EdBoard: fall break

Editorials featured in the Forum section are solely the opinions of their individual authors.

As we start the seventh week of classes (didn’t the semester just start last week?), we will be halfway through the semester as of Friday. Next week is Fall Break, a week off of classes which was created to give students a more balanced feel between the semesters. Both the fall and spring semesters are built on a “7-1-7” mentality. The semesters start with seven weeks of classes, there’s a one week break, and then seven more weeks of classes before finals.

In previous years, the fall mid-semester break has only been one or two days — not nearly enough time for students to actually take a break from classes. A full week offers the chance for students to take time to relax, travel abroad or home if they want, and actually remove themselves from school.

A popular counterargument to an extended fall break is that it cuts instructional days. Last year, Carnegie Mellon also had 14-week semesters, but only a two day mid-semester break. Despite this, there was one less instructional day last year. The current proposed 2023-2024 academic calendar is currently slated to have 65 instructional days in the fall semester, like this year and also includes a week-long fall break. As the fall break appears to be here to stay, it must seem to have some benefit to the administration.

One of the most frustrating opinions that students seem to have about fall break is that some professors will still assign an excessive amount of coursework to be completed over break. Why are students giving professors such little credit? Fall break is also a chance for faculty to relax; they’re people just like students are. It seems many students believe professors always have it out for them, which isn’t the case. So, instead of complaining about a week-long break, some students should reevaluate their relationship with their schoolwork and professors.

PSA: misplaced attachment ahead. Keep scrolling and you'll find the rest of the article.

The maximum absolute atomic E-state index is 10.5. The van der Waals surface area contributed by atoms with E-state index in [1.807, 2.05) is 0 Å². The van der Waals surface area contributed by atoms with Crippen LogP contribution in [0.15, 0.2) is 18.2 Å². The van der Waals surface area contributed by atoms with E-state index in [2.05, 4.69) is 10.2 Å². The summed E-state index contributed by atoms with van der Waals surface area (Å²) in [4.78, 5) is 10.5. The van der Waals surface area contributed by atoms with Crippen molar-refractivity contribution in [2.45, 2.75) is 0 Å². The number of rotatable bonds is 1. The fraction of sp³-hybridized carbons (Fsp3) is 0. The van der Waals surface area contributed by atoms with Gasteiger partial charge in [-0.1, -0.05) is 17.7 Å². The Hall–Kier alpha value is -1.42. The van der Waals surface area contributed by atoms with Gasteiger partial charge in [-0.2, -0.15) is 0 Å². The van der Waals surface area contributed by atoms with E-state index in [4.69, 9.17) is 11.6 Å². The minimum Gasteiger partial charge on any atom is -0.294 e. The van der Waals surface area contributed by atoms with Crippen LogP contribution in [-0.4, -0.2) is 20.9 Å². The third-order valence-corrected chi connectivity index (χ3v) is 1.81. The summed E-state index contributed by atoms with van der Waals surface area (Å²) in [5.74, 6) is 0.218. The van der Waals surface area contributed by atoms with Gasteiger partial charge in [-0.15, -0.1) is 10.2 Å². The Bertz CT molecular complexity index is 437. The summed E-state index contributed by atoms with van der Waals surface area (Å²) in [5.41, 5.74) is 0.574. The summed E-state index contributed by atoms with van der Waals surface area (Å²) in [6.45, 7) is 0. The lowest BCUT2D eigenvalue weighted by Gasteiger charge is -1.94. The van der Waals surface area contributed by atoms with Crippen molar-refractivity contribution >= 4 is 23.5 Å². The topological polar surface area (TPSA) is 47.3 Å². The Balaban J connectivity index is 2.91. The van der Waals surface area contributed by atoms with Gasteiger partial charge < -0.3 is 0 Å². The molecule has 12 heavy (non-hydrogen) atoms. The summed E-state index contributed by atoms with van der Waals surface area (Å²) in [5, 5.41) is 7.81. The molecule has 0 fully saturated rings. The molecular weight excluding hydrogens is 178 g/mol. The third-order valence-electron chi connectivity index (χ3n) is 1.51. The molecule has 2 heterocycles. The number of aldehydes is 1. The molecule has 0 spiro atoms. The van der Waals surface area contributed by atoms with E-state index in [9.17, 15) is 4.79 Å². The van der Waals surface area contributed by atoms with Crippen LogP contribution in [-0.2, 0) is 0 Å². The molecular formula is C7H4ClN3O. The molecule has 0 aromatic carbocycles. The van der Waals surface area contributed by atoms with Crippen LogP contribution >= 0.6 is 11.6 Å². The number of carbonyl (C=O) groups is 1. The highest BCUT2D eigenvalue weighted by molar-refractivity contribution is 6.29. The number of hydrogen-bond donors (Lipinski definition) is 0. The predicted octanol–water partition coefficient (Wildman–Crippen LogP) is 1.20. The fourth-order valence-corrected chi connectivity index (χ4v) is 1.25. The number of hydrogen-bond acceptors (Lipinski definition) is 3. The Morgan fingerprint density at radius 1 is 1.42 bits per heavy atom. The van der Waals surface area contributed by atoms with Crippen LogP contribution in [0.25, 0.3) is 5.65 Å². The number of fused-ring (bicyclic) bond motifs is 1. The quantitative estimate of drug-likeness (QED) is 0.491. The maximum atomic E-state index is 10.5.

Professors aren’t here to overwork their students or ensure they fail — if that is the case, then their position should be reviewed. They’re here to ensure students learn what they need to be successful. Most professors are willing to make accommodations and work with their students to a reasonable degree. Regardless of these, we’ve heard many students demonize their professors, which is an unreasonable way to treat them.

Those in opposition also seem to forget how nice it is to have a break in the middle of a semester, especially for mini classes. The 7-1-7 model allows for a week break between first-half and second-half mini classes, which simply makes sense. The week-long break allows for clear separation for first-half minis to wrap up and preparation for second-half minis to begin.

It’s no secret that there is a general feeling that Carnegie Mellon students tend to overwork themselves and have a Stockholm Syndrome-like relationship with their work. Our work holds us captive from actually taking the time to relax, take a break, and hang out with friends, but we continue to do our work anyways out of fear of falling behind our peers or simply not being or doing enough. It’s a tale as old as time on this campus, and that mentality needs to change. Enjoying yourself is just as essential a part of the college experience as the education that we are receiving, and that sentiment seems to be lacking from a sizable portion of the student body.

We at the Tartan implore you to please just take a moment to relax next week during fall break. The world’s not going to end because you decided to go out with some friends for an evening or travel home to see your family. After all, your life will continue long after you leave Carnegie Mellon, so take the time to learn how to enjoy yourself while you’re here. Taking a break doesn’t make you any less of a student; it actually adds to the experience by ensuring you are taking care of yourself. So this fall break, make sure you look out for yourself.